Apparently sharks are becoming a serious problem off the coast of Cape Cod. Or at least a new brochure is making them out to be. And many are now wondering if the brochures are doing more harm than good.
"Part of the concern is the cover. People are taking a problem with it. Among other things, people say it looks right out of the movie Jaws. The pamphlets also include tips for beach goers, including not to swim in deep waters."
'Shark brochure' has everyone upset
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More than 400,000 of these shark safety brochures were distributed to educate tourists and residents. The brochures were created as part of a grant program called The Community Innovation Challenge.
''I just felt like it could have been conveyed in a different way that would be more appealing to the general public instead of being so scary, so to speak."
The brochures were released in part because the number of shark sightings in Cape Cod has increased over the past few years.
Cape Cod Shark Hunters revealed nine different sharks were spotted in November and December of 2013. This is significant because it wasn't believed the sharks could survive in the cold water typically found during these months.
And last year WBZ-TVreported scientists realized Cape Cod might be a breeding ground for sharks.
The president and CEO of the Provincetown Center for Coastal Studies told the CapeCod Times he thinks the brochures contain useful information but he says the line that reads
"The only way to completely rule out a close encounter with a shark is to stay on the shore" should have been scratched, because it put too many people on edge.
A writer for WFXTnotes that a person's chances of getting bitten by a shark are 1 in 12 million. This means it's more likely that a person will be struck by lightning. In fact, only one person has reported being bitten by a shark in Massachusetts in the past 76 years.
Another member of the Harwich Chamber of Commerce said his city will only be using these brochures as a resource for people who have questions about sharks. The brochures have already been distributed among people in several spots on the Cape.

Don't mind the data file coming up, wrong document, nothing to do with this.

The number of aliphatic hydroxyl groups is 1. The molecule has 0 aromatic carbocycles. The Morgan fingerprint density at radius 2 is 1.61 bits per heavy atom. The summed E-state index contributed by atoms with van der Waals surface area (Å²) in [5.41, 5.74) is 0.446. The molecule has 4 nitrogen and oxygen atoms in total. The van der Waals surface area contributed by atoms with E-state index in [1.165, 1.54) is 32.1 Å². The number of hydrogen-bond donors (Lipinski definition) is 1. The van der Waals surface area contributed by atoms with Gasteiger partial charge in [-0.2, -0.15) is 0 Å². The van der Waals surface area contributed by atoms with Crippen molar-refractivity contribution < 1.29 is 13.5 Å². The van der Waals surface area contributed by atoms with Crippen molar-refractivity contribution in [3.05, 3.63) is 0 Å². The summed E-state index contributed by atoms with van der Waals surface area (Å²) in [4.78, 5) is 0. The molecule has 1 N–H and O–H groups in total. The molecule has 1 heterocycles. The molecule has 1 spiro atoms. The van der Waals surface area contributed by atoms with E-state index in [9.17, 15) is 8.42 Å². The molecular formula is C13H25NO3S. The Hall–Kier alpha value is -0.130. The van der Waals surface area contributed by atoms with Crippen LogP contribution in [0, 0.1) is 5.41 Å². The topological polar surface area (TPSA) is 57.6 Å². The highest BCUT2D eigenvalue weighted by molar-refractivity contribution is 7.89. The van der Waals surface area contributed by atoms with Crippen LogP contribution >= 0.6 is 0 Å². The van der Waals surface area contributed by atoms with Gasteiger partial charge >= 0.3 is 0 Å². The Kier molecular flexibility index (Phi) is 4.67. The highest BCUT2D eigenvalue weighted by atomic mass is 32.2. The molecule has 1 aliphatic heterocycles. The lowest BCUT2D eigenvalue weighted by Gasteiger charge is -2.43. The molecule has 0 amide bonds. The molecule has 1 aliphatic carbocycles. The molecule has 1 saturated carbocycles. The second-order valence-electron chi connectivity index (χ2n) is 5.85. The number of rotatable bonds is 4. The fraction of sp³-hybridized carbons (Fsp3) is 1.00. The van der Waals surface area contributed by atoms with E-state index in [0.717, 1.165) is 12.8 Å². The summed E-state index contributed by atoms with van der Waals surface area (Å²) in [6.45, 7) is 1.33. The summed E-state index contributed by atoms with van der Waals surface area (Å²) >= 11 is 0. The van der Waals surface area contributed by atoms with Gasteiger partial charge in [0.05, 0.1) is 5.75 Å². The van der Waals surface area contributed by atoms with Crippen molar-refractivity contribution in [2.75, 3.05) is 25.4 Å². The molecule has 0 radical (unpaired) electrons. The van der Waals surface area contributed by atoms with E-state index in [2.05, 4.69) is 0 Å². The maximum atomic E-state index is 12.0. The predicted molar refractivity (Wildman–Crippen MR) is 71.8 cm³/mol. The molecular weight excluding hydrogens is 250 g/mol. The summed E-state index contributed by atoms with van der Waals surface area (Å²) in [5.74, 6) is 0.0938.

'Shark brochure' has everyone upset
In this June 15, 2014, photo, a sign warns of the danger sharks pose to swimmers at Boa Viagem beach in Recife, Brazil. The beach, which has seen an influx in visitors during the World Cup, has had more reported shark attacks than any other beach in Brazil. According to the state's Shark Incident Monitoring Committee, 59 people have been attacked by sharks in or near Recife since 1992. Some tourists' eyes widen as they notice the shark symbol while approach the huts to order Brazilian cocktails. (AP Photo/Lawrence Rincon)
In this June 15, 2014, photo, a throng of beach goers are gathered on Boa Viagem beach in the World Cup city of Recife, Brazil. Boa Viagem, which means safe journey in Portuguese, is notorious in Brazil for shark attacks, and officials have renewed efforts to warn visitors of the danger touring the World Cup. (AP Photo/Lawrence Rincon)
Guadalupe Island, Mexico.
Wild blue shark with pilot fish. Latin - Prionace glauca. Off islands of Pico and Faial in the Azores archipelago.
Shark scrambling to eye divers.
Silky sharks in Jardines de la Reina archipelago in Cuba.
Shark swimming in ocean water
A placard warns about a shark hazard in Boa Viagem beach in Recife, northeastern Brazil on September 11, 2012. AFP PHOTO/ANTONIO SCORZA (Photo credit should read ANTONIO SCORZA/AFP/Getty Images)
Diver watches hooked Scalloped Hammerhead Shark (Sphyma lewini) trying to swim free. Cocos Island, Costa Rica - Pacific Ocean